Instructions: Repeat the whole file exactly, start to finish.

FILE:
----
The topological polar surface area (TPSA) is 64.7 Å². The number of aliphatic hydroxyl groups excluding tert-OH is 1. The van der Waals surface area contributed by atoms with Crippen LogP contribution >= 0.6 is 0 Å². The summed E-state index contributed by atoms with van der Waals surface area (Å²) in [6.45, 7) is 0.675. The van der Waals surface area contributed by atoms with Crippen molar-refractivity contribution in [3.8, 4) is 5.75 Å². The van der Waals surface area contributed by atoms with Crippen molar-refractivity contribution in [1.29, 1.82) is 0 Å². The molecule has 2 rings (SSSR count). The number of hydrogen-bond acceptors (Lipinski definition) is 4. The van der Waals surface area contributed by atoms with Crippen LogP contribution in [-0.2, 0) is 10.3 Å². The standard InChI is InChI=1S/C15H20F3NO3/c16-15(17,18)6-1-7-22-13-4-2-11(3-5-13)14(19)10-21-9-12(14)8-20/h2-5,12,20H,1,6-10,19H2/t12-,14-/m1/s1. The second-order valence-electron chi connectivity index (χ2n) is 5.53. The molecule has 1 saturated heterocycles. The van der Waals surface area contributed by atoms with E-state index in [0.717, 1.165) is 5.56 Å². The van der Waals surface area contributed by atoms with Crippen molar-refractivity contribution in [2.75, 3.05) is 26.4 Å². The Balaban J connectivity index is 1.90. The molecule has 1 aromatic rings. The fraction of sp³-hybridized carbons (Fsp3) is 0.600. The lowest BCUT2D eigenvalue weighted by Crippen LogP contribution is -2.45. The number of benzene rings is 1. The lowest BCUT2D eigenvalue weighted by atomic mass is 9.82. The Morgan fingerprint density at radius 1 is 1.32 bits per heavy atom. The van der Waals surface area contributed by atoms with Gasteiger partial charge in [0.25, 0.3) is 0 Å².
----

The topological polar surface area (TPSA) is 64.7 Å². The number of aliphatic hydroxyl groups excluding tert-OH is 1. The van der Waals surface area contributed by atoms with Crippen LogP contribution >= 0.6 is 0 Å². The summed E-state index contributed by atoms with van der Waals surface area (Å²) in [6.45, 7) is 0.675. The van der Waals surface area contributed by atoms with Crippen molar-refractivity contribution in [3.8, 4) is 5.75 Å². The van der Waals surface area contributed by atoms with Crippen molar-refractivity contribution in [1.29, 1.82) is 0 Å². The molecule has 2 rings (SSSR count). The number of hydrogen-bond acceptors (Lipinski definition) is 4. The van der Waals surface area contributed by atoms with Crippen LogP contribution in [-0.2, 0) is 10.3 Å². The standard InChI is InChI=1S/C15H20F3NO3/c16-15(17,18)6-1-7-22-13-4-2-11(3-5-13)14(19)10-21-9-12(14)8-20/h2-5,12,20H,1,6-10,19H2/t12-,14-/m1/s1. The second-order valence-electron chi connectivity index (χ2n) is 5.53. The molecule has 1 saturated heterocycles. The van der Waals surface area contributed by atoms with E-state index in [0.717, 1.165) is 5.56 Å². The van der Waals surface area contributed by atoms with Crippen molar-refractivity contribution in [2.75, 3.05) is 26.4 Å². The Balaban J connectivity index is 1.90. The molecule has 1 aromatic rings. The fraction of sp³-hybridized carbons (Fsp3) is 0.600. The lowest BCUT2D eigenvalue weighted by Crippen LogP contribution is -2.45. The number of benzene rings is 1. The lowest BCUT2D eigenvalue weighted by atomic mass is 9.82. The Morgan fingerprint density at radius 1 is 1.32 bits per heavy atom. The van der Waals surface area contributed by atoms with Gasteiger partial charge in [0.25, 0.3) is 0 Å².